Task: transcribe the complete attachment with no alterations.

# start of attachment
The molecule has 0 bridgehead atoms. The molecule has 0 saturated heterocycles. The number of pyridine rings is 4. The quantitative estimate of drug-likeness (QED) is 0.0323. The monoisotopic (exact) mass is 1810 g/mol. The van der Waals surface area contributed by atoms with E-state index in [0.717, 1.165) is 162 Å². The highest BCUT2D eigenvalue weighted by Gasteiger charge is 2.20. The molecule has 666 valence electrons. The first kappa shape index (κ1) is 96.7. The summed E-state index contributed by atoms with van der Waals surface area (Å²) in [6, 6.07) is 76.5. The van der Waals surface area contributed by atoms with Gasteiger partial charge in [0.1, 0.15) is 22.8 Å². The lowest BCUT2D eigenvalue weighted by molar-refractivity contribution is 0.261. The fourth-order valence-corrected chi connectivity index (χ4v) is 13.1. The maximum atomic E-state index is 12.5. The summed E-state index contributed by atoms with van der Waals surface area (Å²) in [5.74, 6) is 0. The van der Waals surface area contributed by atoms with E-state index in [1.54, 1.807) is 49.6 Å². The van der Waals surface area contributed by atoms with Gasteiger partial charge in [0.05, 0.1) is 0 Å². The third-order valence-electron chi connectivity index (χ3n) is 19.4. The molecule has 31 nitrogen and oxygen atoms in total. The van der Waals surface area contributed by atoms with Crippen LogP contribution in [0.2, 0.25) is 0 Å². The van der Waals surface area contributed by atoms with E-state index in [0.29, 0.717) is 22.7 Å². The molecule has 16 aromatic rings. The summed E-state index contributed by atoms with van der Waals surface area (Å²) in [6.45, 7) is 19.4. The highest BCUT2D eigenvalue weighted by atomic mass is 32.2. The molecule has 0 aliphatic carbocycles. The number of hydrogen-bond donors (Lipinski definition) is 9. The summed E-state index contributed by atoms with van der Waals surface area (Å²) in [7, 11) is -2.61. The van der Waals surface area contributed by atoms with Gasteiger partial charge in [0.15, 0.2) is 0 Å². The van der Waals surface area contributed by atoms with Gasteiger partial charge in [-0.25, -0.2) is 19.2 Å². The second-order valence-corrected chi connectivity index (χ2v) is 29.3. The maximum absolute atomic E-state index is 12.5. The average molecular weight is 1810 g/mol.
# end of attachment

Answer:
The molecule has 0 bridgehead atoms. The molecule has 0 saturated heterocycles. The number of pyridine rings is 4. The quantitative estimate of drug-likeness (QED) is 0.0323. The monoisotopic (exact) mass is 1810 g/mol. The van der Waals surface area contributed by atoms with E-state index in [0.717, 1.165) is 162 Å². The highest BCUT2D eigenvalue weighted by Gasteiger charge is 2.20. The molecule has 666 valence electrons. The first kappa shape index (κ1) is 96.7. The summed E-state index contributed by atoms with van der Waals surface area (Å²) in [6, 6.07) is 76.5. The van der Waals surface area contributed by atoms with Gasteiger partial charge in [0.1, 0.15) is 22.8 Å². The lowest BCUT2D eigenvalue weighted by molar-refractivity contribution is 0.261. The fourth-order valence-corrected chi connectivity index (χ4v) is 13.1. The maximum atomic E-state index is 12.5. The summed E-state index contributed by atoms with van der Waals surface area (Å²) in [5.74, 6) is 0. The van der Waals surface area contributed by atoms with E-state index in [1.54, 1.807) is 49.6 Å². The van der Waals surface area contributed by atoms with Gasteiger partial charge in [0.05, 0.1) is 0 Å². The third-order valence-electron chi connectivity index (χ3n) is 19.4. The molecule has 31 nitrogen and oxygen atoms in total. The van der Waals surface area contributed by atoms with Crippen LogP contribution in [0.2, 0.25) is 0 Å². The van der Waals surface area contributed by atoms with E-state index in [0.29, 0.717) is 22.7 Å². The molecule has 16 aromatic rings. The summed E-state index contributed by atoms with van der Waals surface area (Å²) in [6.45, 7) is 19.4. The highest BCUT2D eigenvalue weighted by atomic mass is 32.2. The molecule has 0 aliphatic carbocycles. The number of hydrogen-bond donors (Lipinski definition) is 9. The summed E-state index contributed by atoms with van der Waals surface area (Å²) in [7, 11) is -2.61. The van der Waals surface area contributed by atoms with Gasteiger partial charge in [0.15, 0.2) is 0 Å². The van der Waals surface area contributed by atoms with Gasteiger partial charge in [-0.25, -0.2) is 19.2 Å². The second-order valence-corrected chi connectivity index (χ2v) is 29.3. The maximum absolute atomic E-state index is 12.5. The average molecular weight is 1810 g/mol.